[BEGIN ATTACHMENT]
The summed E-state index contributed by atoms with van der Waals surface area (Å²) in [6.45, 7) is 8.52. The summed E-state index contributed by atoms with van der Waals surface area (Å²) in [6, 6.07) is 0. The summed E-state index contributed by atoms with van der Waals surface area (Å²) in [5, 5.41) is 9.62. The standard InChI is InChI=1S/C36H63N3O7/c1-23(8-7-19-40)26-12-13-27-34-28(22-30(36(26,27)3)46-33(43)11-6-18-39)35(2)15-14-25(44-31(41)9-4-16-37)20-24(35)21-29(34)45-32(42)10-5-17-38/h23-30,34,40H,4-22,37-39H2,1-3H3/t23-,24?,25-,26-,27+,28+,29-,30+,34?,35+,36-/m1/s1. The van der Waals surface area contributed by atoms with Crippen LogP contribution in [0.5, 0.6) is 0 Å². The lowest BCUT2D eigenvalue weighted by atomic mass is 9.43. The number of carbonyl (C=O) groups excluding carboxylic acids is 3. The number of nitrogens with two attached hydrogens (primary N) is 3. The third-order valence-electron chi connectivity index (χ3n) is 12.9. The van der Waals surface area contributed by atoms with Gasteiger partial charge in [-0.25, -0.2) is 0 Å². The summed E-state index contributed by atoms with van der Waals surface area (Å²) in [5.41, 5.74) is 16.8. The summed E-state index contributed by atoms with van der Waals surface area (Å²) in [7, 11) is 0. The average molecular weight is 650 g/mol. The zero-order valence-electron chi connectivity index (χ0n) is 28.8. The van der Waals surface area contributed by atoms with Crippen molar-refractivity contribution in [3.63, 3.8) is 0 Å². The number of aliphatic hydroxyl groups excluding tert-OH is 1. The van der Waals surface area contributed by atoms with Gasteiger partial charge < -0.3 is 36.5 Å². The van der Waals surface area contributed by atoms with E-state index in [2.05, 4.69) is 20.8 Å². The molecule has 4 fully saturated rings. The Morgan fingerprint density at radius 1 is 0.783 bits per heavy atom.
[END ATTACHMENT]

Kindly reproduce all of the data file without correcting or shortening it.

The summed E-state index contributed by atoms with van der Waals surface area (Å²) in [6.45, 7) is 8.52. The summed E-state index contributed by atoms with van der Waals surface area (Å²) in [6, 6.07) is 0. The summed E-state index contributed by atoms with van der Waals surface area (Å²) in [5, 5.41) is 9.62. The standard InChI is InChI=1S/C36H63N3O7/c1-23(8-7-19-40)26-12-13-27-34-28(22-30(36(26,27)3)46-33(43)11-6-18-39)35(2)15-14-25(44-31(41)9-4-16-37)20-24(35)21-29(34)45-32(42)10-5-17-38/h23-30,34,40H,4-22,37-39H2,1-3H3/t23-,24?,25-,26-,27+,28+,29-,30+,34?,35+,36-/m1/s1. The van der Waals surface area contributed by atoms with Crippen LogP contribution in [0.5, 0.6) is 0 Å². The lowest BCUT2D eigenvalue weighted by atomic mass is 9.43. The number of carbonyl (C=O) groups excluding carboxylic acids is 3. The number of nitrogens with two attached hydrogens (primary N) is 3. The third-order valence-electron chi connectivity index (χ3n) is 12.9. The van der Waals surface area contributed by atoms with Gasteiger partial charge in [-0.25, -0.2) is 0 Å². The summed E-state index contributed by atoms with van der Waals surface area (Å²) in [5.41, 5.74) is 16.8. The summed E-state index contributed by atoms with van der Waals surface area (Å²) in [7, 11) is 0. The average molecular weight is 650 g/mol. The zero-order valence-electron chi connectivity index (χ0n) is 28.8. The van der Waals surface area contributed by atoms with Crippen molar-refractivity contribution in [3.63, 3.8) is 0 Å². The number of aliphatic hydroxyl groups excluding tert-OH is 1. The van der Waals surface area contributed by atoms with Gasteiger partial charge < -0.3 is 36.5 Å². The van der Waals surface area contributed by atoms with E-state index in [2.05, 4.69) is 20.8 Å². The molecule has 4 fully saturated rings. The Morgan fingerprint density at radius 1 is 0.783 bits per heavy atom.